Office of External Affairs
Mountain-Prairie Region


U.S. Fish and Wildlife Service
Mountain-Prairie Region
134 Union Boulevard
Lakewood, Colorado 80228

Sept. 21, 2009


U.S. Fish and Wildlife Service and Colorado Department of Wildlife block clear eastern Colorado’s black-tailed prairie dog habitat 


Contacts: Susan Linner: 303.236.4774;

                Sandy Vana-Miller; 303.236.4748;


The U.S. Fish and Wildlife Service (Service), in coordination with the Colorado Department of Wildlife, has block-cleared all black-tailed prairie dog  habitat in eastern Colorado after determining that these areas no longer contain any wild free-ranging black-footed ferrets.


Block clearance means that activities within these areas that result in the removal of black-tailed prairie dogs (Cynomys ludovicianus) and/or their habitat will no longer be required to meet the Service’s survey guidelines for black-footed ferrets, or undergo consultation under the Endangered Species Act (ESA).  This clearance does not include white-tailed and Gunnison’s prairie dog habitats that may occur within the mapped block-cleared area.


“Based on the best science available we’ve concluded that the eastern half of Colorado is free from black-footed ferrets. As a result, we’ve block cleared the region for activities affecting black-tailed prairie dogs,” said Susan Linner, Field Supervisor of the Colorado Ecological Services Office. “This change in policy means less consultation requirements for landowners. However, this easing of policy only applies to black-tailed prairie dog habitat at this time.”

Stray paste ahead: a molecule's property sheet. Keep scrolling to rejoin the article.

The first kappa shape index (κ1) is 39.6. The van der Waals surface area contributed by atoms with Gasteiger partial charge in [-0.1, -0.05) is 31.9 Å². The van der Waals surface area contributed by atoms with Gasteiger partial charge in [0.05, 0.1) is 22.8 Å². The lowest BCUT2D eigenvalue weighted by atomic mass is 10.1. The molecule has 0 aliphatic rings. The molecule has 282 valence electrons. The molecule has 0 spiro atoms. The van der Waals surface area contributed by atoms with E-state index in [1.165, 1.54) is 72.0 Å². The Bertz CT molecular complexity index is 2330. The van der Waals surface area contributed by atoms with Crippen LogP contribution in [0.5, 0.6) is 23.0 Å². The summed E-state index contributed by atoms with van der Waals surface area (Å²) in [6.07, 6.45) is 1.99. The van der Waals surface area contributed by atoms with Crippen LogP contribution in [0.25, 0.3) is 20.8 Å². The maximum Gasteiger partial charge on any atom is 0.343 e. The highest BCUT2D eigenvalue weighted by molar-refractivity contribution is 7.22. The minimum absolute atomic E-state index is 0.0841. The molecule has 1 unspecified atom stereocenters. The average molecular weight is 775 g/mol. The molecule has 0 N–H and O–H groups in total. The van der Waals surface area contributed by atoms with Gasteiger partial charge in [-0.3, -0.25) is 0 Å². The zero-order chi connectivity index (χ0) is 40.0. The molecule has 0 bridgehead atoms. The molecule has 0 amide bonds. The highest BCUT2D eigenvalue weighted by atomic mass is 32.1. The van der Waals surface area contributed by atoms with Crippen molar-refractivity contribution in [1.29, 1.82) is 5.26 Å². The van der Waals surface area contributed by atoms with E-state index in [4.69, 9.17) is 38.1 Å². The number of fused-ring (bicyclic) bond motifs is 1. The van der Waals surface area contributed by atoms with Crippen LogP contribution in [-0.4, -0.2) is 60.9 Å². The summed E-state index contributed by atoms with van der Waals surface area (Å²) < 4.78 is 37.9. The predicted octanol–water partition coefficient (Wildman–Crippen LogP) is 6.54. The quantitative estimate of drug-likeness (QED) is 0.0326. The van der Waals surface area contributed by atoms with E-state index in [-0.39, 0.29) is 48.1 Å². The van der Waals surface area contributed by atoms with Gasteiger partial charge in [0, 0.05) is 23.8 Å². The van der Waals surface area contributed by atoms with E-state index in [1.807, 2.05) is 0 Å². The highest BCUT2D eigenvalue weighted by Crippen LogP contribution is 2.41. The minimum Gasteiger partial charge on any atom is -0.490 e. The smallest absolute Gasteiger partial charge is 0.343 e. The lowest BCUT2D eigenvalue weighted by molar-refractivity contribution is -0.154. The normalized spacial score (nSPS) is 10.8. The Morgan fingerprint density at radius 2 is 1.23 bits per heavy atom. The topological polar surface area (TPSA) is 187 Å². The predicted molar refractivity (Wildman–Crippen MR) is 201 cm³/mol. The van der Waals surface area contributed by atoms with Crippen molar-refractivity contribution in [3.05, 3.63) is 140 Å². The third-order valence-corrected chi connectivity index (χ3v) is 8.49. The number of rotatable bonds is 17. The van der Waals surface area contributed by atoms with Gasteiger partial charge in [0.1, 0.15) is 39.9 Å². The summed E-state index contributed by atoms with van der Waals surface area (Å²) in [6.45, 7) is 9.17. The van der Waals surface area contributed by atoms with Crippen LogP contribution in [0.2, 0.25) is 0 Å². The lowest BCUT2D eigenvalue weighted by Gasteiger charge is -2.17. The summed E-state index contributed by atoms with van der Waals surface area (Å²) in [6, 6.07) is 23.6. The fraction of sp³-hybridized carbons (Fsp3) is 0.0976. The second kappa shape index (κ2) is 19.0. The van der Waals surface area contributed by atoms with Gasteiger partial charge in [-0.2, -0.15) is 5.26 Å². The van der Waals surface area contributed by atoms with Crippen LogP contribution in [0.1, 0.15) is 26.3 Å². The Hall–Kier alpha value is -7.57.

The black-footed ferret (Mustela nigripes) is a federally listed endangered species that depends upon prairie dogs as a source of food and uses their burrows for shelter.  Any actions that kill prairie dogs or reduce their habitat could prove detrimental to black-footed ferrets (ferrets) occupying the affected prairie dog towns.  However, some activities are also likely to be inconsequential to ferrets even if ferrets were to exist on a given prairie dog colony, while other actions such as prairie dog control could result in ESA violations. 


The Service will continue to collect data on black-tailed prairie dog populations, including information about planned control activities.


The mission of the U.S. Fish and Wildlife Service is working with others to conserve, protect and enhance fish, wildlife, plants and their habitats for the continuing benefit of the American people. We are both a leader and trusted partner in fish and wildlife conservation, known for our scientific excellence, stewardship of lands and natural resources, dedicated professionals and commitment to public service. For more information on our work and the people who make it happen, visit


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